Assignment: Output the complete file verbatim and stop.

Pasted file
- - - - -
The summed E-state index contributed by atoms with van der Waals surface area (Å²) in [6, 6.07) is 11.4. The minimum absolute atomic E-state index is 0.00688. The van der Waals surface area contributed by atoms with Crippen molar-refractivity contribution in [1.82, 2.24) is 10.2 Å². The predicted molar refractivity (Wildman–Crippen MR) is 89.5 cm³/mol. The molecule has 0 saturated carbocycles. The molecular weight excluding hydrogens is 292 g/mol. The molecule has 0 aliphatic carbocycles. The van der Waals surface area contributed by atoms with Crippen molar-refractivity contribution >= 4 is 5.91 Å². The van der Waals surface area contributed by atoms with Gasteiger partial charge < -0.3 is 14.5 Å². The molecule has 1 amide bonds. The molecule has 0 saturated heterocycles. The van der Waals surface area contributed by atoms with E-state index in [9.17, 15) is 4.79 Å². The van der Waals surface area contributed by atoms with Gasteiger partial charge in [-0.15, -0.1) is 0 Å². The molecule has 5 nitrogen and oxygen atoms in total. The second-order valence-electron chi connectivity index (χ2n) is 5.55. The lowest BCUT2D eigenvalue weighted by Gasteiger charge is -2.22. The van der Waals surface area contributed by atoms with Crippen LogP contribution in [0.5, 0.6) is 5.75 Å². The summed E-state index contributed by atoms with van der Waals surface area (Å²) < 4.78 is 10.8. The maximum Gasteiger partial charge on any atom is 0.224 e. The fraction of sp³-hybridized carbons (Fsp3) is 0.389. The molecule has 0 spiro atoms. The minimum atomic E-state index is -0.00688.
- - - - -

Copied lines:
The summed E-state index contributed by atoms with van der Waals surface area (Å²) in [6, 6.07) is 11.4. The minimum absolute atomic E-state index is 0.00688. The van der Waals surface area contributed by atoms with Crippen molar-refractivity contribution in [1.82, 2.24) is 10.2 Å². The predicted molar refractivity (Wildman–Crippen MR) is 89.5 cm³/mol. The molecule has 0 saturated carbocycles. The molecular weight excluding hydrogens is 292 g/mol. The molecule has 0 aliphatic carbocycles. The van der Waals surface area contributed by atoms with Crippen molar-refractivity contribution >= 4 is 5.91 Å². The van der Waals surface area contributed by atoms with Gasteiger partial charge < -0.3 is 14.5 Å². The molecule has 1 amide bonds. The molecule has 0 saturated heterocycles. The van der Waals surface area contributed by atoms with E-state index in [9.17, 15) is 4.79 Å². The van der Waals surface area contributed by atoms with Gasteiger partial charge in [-0.15, -0.1) is 0 Å². The molecule has 5 nitrogen and oxygen atoms in total. The second-order valence-electron chi connectivity index (χ2n) is 5.55. The lowest BCUT2D eigenvalue weighted by Gasteiger charge is -2.22. The van der Waals surface area contributed by atoms with Crippen LogP contribution in [0.5, 0.6) is 5.75 Å². The summed E-state index contributed by atoms with van der Waals surface area (Å²) < 4.78 is 10.8. The maximum Gasteiger partial charge on any atom is 0.224 e. The fraction of sp³-hybridized carbons (Fsp3) is 0.389. The molecule has 0 spiro atoms. The minimum atomic E-state index is -0.00688.